That's even more dance, dance, dance BULLSHIT.

            From the majority opinion:

            1. The Second Amendment protects an individual right to possess a firearm unconnected with service in a militia, and to use that arm for traditionally lawful purposes, such as self-defense within the home. Pp. 2-53.

            (a) The Amendment's prefatory clause announces a purpose, but does not limit or expand the scope of the second part, the operative clause. The operative clause's text and history demonstrate that it connotes an individual right to keep and bear arms. Pp. 2-22.

            (b) The prefatory clause comports with the Court's interpretation of the operative clause. The "militia" comprised all males physically capable of acting in concert for the common defense. The Antifederalists feared that the Federal Government would disarm the people in order to disable this citizens' militia, enabling a politicized standing army or a select militia to rule. The response was to deny Congress power to abridge the ancient right of individuals to keep and bear arms, so that the ideal of a citizens' militia would be preserved. Pp. 22-28.

            (c) The Court's interpretation is confirmed by analogous arms-bearing rights in state constitutions that preceded and immediately followed the Second Amendment. Pp. 28-30.

            (d) The Second Amendment's drafting history, while of dubious interpretive worth, reveals three state Second Amendment proposals that unequivocally referred to an individual right to bear arms. Pp. 30-32.

            (e) Interpretation of the Second Amendment by scholars, courts and legislators, from immediately after its ratification through the late 19th century also supports the Court's conclusion. Pp. 32-47.

            Read those page counts:

            FIFTY ONE FUCKING PAGES that utterly refute the completely unsupported and utter bullshit statement "The Second Amendment was adopted to protect the right of the people of

        • by QuantumRiff (120817) on Friday June 19, 2009 @02:58PM (#28393591)

          No, but I have seen them stand up for a group of Nazi's, to help them be able to march in a demonstration that a local government (wasn't it a small town in IL) tried to prevent... They have a long standing history of working with people they don't like.. you know the whole "I disagree with what your saying, but I'll help you build a soapbox to say it from" kind of philosophy..

          Because sadly, if you want the rules to apply when YOU need them to, then you need them to also apply when "THEY" get the shaft from them.

          but too help you out, here is their EXACT philosophy on the second amendment.. From their own website [aclu.org]. Note the key sentance: "We do not, however, take a position on gun control itself. "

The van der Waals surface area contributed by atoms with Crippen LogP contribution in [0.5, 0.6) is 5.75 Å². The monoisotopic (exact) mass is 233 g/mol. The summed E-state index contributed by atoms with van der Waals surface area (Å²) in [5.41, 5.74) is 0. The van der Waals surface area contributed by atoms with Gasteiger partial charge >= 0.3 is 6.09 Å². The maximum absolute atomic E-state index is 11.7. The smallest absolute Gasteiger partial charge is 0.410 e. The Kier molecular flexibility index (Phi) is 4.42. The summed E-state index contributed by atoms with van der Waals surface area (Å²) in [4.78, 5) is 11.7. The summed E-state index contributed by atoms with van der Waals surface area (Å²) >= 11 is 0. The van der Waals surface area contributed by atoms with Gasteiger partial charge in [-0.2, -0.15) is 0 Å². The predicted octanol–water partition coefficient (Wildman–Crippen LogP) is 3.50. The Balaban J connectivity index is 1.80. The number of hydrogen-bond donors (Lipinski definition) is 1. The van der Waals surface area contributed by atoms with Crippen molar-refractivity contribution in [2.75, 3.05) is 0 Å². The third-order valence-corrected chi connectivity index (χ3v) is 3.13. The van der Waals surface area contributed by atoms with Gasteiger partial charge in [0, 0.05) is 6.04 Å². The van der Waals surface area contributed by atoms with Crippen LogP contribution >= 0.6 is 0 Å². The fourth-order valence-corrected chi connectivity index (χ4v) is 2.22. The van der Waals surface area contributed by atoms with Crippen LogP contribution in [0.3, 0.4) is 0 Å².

• by Anonymous Coward on Friday June 19, 2009 @01:29PM (#28392239)

      Oh, it had to happen to someone important and/or with money.

      Actually, it took someone with evidence; FTFA: "Bierfeldt recorded the audio of the entire incident with his iPhone."

      • by Anonymous Coward on Friday June 19, 2009 @01:43PM (#28392443)

        It also doesn't hurt that he was traveling in connection with a political campaign. That helps raise other issues directly to the court, such as 1. interfering with a business (so the densest conservative can understand it) 2. creating a chilling effect for those who wish to work on a political campaign (so the densest liberals can understand it) and 3. it was someone who can clearly prove where the money came from and where it was going (so the densest independent can understand it).

        Based on the recent Supreme Court ruling concerning DNA, it seems you really have to get all the pieces together so that a judge with a particular political axe to grind won't just ignore their duties and pull the case in a wrongheaded direction.

      • FTFA: "Bierfeldt recorded the audio of the entire incident with his iPhone."

        That's a felony in Illinois, and the recording would have been inadmissable in court. Yes, my legislators are liars who don't want to be caught doing something dishonest because of recorded proof. Of course, my previous Governor is headed to court (then hopefully prison) and the guy before that is sitting in prison right now.

        And people wonder why our country is in such bad shape...

        • by Runaway1956 (1322357) on Friday June 19, 2009 @02:27PM (#28393067) Homepage Journal

          It probably IS a felony in a lot more places than just Illinois. And, it will soon be a felony in yet more places. That doesn't change the fact that the law is a worthless turd floating in the toilet of oppressive laws. Law enforcement should be subject to recording, anytime, and anyplace. The public pays for law enforcement, the public is entitled to know what law enforcement is doing. Remember, they work for us, not the other way around.